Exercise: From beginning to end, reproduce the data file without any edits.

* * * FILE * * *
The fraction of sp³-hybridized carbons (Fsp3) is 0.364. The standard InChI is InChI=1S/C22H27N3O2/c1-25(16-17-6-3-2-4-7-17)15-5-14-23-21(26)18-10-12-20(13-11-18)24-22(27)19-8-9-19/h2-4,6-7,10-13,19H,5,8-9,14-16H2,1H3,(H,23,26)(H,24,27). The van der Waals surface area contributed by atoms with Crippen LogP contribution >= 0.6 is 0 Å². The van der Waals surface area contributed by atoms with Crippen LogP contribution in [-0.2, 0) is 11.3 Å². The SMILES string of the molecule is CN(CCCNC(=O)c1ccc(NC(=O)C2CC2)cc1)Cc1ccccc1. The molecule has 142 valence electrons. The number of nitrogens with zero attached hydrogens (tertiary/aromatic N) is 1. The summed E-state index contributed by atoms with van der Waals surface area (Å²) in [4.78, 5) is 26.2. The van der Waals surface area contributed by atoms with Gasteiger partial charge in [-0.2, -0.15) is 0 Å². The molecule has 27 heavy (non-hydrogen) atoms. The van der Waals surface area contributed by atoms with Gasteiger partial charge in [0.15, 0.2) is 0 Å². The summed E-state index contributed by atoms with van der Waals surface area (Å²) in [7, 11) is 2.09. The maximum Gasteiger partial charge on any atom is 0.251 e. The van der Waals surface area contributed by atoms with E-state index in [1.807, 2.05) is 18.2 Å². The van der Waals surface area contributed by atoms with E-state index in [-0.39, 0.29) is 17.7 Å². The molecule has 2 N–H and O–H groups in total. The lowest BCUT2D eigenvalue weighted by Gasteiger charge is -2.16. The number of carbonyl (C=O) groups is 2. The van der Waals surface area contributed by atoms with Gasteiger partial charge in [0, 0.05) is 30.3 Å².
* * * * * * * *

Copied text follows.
The fraction of sp³-hybridized carbons (Fsp3) is 0.364. The standard InChI is InChI=1S/C22H27N3O2/c1-25(16-17-6-3-2-4-7-17)15-5-14-23-21(26)18-10-12-20(13-11-18)24-22(27)19-8-9-19/h2-4,6-7,10-13,19H,5,8-9,14-16H2,1H3,(H,23,26)(H,24,27). The van der Waals surface area contributed by atoms with Crippen LogP contribution >= 0.6 is 0 Å². The van der Waals surface area contributed by atoms with Crippen LogP contribution in [-0.2, 0) is 11.3 Å². The SMILES string of the molecule is CN(CCCNC(=O)c1ccc(NC(=O)C2CC2)cc1)Cc1ccccc1. The molecule has 142 valence electrons. The number of nitrogens with zero attached hydrogens (tertiary/aromatic N) is 1. The summed E-state index contributed by atoms with van der Waals surface area (Å²) in [4.78, 5) is 26.2. The van der Waals surface area contributed by atoms with Gasteiger partial charge in [-0.2, -0.15) is 0 Å². The molecule has 27 heavy (non-hydrogen) atoms. The van der Waals surface area contributed by atoms with Gasteiger partial charge in [0.15, 0.2) is 0 Å². The summed E-state index contributed by atoms with van der Waals surface area (Å²) in [7, 11) is 2.09. The maximum Gasteiger partial charge on any atom is 0.251 e. The van der Waals surface area contributed by atoms with E-state index in [1.807, 2.05) is 18.2 Å². The van der Waals surface area contributed by atoms with E-state index in [-0.39, 0.29) is 17.7 Å². The molecule has 2 N–H and O–H groups in total. The lowest BCUT2D eigenvalue weighted by Gasteiger charge is -2.16. The number of carbonyl (C=O) groups is 2. The van der Waals surface area contributed by atoms with Gasteiger partial charge in [0, 0.05) is 30.3 Å².